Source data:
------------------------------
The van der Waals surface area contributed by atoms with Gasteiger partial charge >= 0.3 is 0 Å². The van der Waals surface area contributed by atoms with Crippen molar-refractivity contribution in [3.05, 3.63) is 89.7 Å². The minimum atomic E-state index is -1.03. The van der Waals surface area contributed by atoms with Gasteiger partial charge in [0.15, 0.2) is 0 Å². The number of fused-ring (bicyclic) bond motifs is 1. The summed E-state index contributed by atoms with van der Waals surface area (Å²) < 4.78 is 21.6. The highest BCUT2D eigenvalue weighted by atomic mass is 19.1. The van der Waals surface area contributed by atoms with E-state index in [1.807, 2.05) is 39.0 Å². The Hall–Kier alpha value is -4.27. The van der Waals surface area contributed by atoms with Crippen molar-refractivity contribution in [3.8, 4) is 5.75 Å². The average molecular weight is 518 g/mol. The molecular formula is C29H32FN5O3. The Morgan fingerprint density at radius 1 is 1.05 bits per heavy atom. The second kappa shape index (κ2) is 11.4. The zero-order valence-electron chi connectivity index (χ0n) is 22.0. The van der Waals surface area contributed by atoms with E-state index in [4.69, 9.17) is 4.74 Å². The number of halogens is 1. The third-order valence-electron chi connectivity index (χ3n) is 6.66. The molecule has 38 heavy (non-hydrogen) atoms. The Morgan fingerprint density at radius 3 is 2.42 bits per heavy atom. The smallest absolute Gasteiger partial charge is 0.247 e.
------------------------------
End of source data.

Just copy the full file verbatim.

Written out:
The van der Waals surface area contributed by atoms with Gasteiger partial charge >= 0.3 is 0 Å². The van der Waals surface area contributed by atoms with Crippen molar-refractivity contribution in [3.05, 3.63) is 89.7 Å². The minimum atomic E-state index is -1.03. The van der Waals surface area contributed by atoms with Gasteiger partial charge in [0.15, 0.2) is 0 Å². The number of fused-ring (bicyclic) bond motifs is 1. The summed E-state index contributed by atoms with van der Waals surface area (Å²) < 4.78 is 21.6. The highest BCUT2D eigenvalue weighted by atomic mass is 19.1. The van der Waals surface area contributed by atoms with E-state index in [1.807, 2.05) is 39.0 Å². The Hall–Kier alpha value is -4.27. The van der Waals surface area contributed by atoms with Crippen molar-refractivity contribution in [3.8, 4) is 5.75 Å². The average molecular weight is 518 g/mol. The molecular formula is C29H32FN5O3. The Morgan fingerprint density at radius 1 is 1.05 bits per heavy atom. The second kappa shape index (κ2) is 11.4. The zero-order valence-electron chi connectivity index (χ0n) is 22.0. The van der Waals surface area contributed by atoms with E-state index in [4.69, 9.17) is 4.74 Å². The number of halogens is 1. The third-order valence-electron chi connectivity index (χ3n) is 6.66. The molecule has 38 heavy (non-hydrogen) atoms. The Morgan fingerprint density at radius 3 is 2.42 bits per heavy atom. The smallest absolute Gasteiger partial charge is 0.247 e.